Of course, not all figures created by toy makers were military. Britains are famous for their soldiers, but they also made farm workers, dancers, equestrians and hospital staff. Airfix had already produced several sets of figures for model railways in HO/OO scale. However, only a single set of non-military figures were made in 1:32 and these were footballers.
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Checking Out the Competition
A Crowded Marketplace
As we have seen in Fighting Toy Stories, the Airfix Military Series of 1:32 plastic figures were both cheap and good quality. They sold well, and not un-naturally, other manufacturers were attracted to the market. How well did the Airfix figures stack up against the opposition?
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Supporting the Infantry
Most of the sets produced by Airfix were of troops fighting on the front line. As such they are usually armed with the most common weapons such as rifles, sub and light machine guns, and grenades. During World War 2, all armies supported these troops with a smaller number of men equipped with heavier weapons; heavier in the literal sense, and usually operated by a small crew, but capable of putting out a higher firepower.
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The Importance of Accuracy
Airfix was proud to claim accuracy for their kits, emphasising their quality and attention to detail, and naturally wished this reputation to also apply to the figures they produced. After all, many of their buyers were knowledgeable enough to complain if they made mistakes, and in the 1970s there were plenty of competitors who could step into the gap if the figures proved to be inaccurate. So, how well did they fare with the Military Series? To make a judgement, let’s go back in history to the fateful day of Waterloo, 18 June 1815.
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Build and Rebuild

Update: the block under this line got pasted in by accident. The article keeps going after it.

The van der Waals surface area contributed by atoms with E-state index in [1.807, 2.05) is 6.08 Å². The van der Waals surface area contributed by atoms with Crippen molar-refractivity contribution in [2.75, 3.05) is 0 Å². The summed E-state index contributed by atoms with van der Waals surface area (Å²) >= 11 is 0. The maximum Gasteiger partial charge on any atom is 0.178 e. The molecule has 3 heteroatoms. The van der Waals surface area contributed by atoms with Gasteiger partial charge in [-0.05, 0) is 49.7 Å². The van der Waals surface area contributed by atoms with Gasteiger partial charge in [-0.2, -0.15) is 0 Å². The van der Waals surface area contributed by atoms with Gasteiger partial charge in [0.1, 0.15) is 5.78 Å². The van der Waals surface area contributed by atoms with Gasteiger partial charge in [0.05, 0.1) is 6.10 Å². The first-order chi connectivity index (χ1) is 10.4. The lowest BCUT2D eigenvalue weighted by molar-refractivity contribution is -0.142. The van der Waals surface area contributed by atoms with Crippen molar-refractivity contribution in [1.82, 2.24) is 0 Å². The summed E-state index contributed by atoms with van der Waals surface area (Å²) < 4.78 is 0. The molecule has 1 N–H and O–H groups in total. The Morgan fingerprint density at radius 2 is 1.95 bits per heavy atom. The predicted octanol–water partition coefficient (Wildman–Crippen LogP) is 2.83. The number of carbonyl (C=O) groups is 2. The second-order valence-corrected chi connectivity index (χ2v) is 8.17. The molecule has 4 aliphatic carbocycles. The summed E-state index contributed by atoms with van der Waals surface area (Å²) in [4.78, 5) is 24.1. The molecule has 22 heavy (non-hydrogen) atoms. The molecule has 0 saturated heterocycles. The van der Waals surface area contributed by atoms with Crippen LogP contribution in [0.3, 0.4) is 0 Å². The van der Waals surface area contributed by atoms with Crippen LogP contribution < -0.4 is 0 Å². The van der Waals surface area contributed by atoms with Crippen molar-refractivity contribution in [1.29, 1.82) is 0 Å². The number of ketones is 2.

As we’ve already seen elsewhere in this website, a popular category of toys is those that involve using a set of parts to build, breakdown and rebuild models. Solido termed their creations of this type transformables. Amongst the toys they created in their early years, were a classic example of this: the 1936 “Canons a Transformation”, a range of parts from which a bewildering variety of artillery pieces could be assembled.
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Sets of toy soldiers tend to be composed of a handful of fairly predictable poses. After all, buyers love, and expect to find, certain standard poses. But when faced with competition, manufacturers have to find ways of standing out from the crowd. So, what can you do to the poses to excite the market?
There are two obvious and complementary ways of increasing the attractiveness of the sets – by expanding the number of poses in a set, and by innovating with new, and hopefully more exciting, ones. Airfix experimented with both of these, and a good example to illustrate this is their set of Second World War German mountain troops.
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As we have already seen with Britains Deetail, complementary accessories were important in increasing the attraction of the range. Airfix certainly understood this, and created a selection of buildings and vehicles to extend the play possibilities of their figures. One of the vehicles they created may be familiar, as we have already encountered it in this blog – the Bedford RL truck.
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